Operator connects consumers with personal shoppers via messages.

Operator is bringing the gig economy to fashion.

The Buzzy San Francisco-based app is marshaling the shopping savvy of independent entrepreneurs to help consumers buy online — and get paid in the process.

If that sounds like Uber for fashion, it is. At least, kind of.

And while there are lots of companies looking to tap into some of the Uber magic, Operator has special access to the mind-set that made the company a giant: cofounder and chairman Garrett Camp is also a cofounder of the taxi disruptor.

Adding to the company’s tech cred, Operator’s cofounder Robin Chan has served as a top executive at gaming giant Zynga and was an early Twitter investor, while the firm’s chief technology officer and cofounder, Philip Fung, was one of Facebook’s first mobile engineering managers.

The company raised more than $25 million and is betting that a human touch — via messaging — will make for happier shoppers and drive e-commerce sales in fashion.

Users connect with Operator experts live through messages on the platform and can ask for recommendations, advice and other help before purchasing.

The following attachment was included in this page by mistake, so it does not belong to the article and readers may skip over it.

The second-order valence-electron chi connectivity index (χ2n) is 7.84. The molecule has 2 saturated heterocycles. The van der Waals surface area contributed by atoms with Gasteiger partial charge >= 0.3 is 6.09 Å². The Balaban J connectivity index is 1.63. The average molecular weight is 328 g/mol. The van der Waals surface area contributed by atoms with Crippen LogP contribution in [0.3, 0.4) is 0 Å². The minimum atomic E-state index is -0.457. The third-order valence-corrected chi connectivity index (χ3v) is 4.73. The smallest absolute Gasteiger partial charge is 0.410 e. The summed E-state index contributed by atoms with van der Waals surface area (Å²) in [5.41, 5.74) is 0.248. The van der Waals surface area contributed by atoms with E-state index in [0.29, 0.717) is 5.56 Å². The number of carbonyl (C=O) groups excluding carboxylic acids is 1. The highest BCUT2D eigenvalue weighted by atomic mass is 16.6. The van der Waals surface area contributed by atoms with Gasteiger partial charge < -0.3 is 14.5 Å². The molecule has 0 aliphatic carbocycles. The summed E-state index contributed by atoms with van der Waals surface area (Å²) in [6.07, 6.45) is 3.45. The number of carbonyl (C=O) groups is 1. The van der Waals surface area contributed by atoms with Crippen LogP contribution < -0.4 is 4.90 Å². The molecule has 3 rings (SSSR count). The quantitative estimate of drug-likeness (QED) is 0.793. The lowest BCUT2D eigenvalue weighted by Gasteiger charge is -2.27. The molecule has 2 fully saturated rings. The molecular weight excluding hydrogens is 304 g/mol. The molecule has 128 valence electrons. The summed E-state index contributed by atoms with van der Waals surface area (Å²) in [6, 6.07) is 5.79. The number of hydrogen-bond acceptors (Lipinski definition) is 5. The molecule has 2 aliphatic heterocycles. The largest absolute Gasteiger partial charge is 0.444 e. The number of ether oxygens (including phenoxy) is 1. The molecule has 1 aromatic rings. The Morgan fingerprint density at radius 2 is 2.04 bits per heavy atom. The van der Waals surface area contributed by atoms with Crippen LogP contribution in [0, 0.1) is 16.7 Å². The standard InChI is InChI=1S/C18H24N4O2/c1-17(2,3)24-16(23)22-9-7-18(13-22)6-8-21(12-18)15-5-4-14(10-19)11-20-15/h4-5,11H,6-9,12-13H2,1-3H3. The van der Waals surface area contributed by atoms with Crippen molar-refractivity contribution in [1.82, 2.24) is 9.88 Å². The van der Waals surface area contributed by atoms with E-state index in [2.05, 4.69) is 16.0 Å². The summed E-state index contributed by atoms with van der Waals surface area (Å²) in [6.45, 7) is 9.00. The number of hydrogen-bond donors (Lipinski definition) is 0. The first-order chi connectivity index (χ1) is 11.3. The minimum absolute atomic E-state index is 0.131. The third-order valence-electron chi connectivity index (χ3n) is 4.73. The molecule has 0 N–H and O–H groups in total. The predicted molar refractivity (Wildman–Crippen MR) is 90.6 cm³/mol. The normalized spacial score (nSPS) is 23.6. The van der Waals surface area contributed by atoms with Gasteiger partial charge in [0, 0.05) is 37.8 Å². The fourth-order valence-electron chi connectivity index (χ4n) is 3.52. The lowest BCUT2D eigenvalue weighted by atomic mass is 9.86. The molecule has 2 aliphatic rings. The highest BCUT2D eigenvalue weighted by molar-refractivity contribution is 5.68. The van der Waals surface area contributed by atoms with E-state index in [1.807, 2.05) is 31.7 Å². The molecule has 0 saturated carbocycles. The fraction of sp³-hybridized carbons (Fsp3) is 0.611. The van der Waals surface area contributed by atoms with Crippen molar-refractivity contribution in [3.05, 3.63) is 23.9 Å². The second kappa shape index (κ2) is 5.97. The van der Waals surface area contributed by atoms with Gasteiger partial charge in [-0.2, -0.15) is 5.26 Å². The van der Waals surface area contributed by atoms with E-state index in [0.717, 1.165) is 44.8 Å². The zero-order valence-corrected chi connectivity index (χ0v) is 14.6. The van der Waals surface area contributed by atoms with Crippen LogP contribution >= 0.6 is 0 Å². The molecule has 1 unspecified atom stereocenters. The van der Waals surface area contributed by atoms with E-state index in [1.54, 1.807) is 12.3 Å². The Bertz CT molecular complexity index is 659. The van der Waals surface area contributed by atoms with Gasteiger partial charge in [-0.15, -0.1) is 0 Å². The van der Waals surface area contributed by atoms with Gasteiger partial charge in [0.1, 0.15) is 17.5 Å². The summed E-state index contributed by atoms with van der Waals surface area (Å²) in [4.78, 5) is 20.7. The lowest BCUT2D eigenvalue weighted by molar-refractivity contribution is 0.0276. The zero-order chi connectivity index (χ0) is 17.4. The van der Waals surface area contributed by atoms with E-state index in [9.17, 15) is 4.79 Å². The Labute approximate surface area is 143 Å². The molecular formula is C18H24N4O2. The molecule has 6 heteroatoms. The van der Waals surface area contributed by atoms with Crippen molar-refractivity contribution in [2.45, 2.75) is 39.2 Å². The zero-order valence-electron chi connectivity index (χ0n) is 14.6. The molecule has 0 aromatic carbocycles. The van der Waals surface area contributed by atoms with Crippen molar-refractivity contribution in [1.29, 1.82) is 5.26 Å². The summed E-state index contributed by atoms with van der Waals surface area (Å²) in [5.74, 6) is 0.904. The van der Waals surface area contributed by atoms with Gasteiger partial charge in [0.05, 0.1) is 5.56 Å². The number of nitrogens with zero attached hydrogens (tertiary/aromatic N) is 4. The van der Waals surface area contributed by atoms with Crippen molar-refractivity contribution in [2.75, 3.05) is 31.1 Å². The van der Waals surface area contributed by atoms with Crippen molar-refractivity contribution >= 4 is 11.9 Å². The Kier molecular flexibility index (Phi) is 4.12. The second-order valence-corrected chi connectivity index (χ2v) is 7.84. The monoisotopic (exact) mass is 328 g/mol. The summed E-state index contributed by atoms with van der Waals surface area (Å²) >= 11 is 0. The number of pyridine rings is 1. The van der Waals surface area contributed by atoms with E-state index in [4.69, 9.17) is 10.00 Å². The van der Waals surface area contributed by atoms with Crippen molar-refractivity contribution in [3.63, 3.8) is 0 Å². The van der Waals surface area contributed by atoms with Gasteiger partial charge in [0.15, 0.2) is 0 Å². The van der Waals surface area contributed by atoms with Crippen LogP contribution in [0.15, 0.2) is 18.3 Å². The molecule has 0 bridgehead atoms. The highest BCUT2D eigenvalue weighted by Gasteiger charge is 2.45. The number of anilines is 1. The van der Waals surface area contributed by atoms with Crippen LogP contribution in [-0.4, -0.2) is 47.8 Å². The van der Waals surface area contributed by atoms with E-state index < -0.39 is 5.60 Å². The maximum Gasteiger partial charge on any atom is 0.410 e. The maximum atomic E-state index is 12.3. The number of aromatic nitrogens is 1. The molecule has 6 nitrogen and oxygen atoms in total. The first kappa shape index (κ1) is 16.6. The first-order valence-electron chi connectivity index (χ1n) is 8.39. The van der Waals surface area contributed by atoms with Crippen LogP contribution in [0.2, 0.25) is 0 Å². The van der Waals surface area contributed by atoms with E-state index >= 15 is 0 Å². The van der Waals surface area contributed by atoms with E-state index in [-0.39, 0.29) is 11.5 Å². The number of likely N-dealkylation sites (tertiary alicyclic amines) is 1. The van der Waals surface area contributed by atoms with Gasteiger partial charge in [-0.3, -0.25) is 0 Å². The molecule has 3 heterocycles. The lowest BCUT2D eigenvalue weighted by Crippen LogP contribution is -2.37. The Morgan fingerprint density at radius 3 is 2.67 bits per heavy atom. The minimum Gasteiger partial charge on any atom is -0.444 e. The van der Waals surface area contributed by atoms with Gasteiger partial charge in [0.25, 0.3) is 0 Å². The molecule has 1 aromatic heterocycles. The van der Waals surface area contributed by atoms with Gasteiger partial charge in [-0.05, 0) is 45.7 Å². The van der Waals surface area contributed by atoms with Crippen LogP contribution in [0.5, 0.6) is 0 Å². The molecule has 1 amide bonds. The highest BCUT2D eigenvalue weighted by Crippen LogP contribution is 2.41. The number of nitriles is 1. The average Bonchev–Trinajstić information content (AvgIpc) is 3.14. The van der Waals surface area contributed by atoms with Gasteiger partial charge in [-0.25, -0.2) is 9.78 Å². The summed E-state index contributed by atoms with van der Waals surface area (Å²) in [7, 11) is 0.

Chan, who also serves as Operator’s chief executive officer, said messages — and their cousins, texts — are like telephone conversations for younger people.

“That behavior is going to roll over into the way they shop,” said Chan, stressing the importance of having a human on the other side of the conversation. (Operator does take users through a few automated prompts to make the right connection, but the emphasis is on the human interaction.)

The company’s networks of independent personal shoppers come from all around the U.S.

“There are four billion smartphones,” Chan said. “You have a lot of people who have knowledge that we can unlock. If you have someone who has some form of passion or retail experience, they can provide a lot of help. In any city, there are people who are pretty well-trained on selling goods.

“We partner with the merchants and they give us economics for selling the products and then we share those economics with the experts,” the ceo said. “It’s that human impact. You get to talk to someone who’s actually brought you exactly what you want.”

As holiday shopping got under way over the Black Friday to Cyber Monday stretch, Operator users gravitated toward “ugly” holiday sweaters, Champagne flutes and Bluetooth speakers.

Conversions grew 30 percent during the period while gift sales rose 333 percent.

The average purchase price on fashion rose 28 percent to $97 during the period.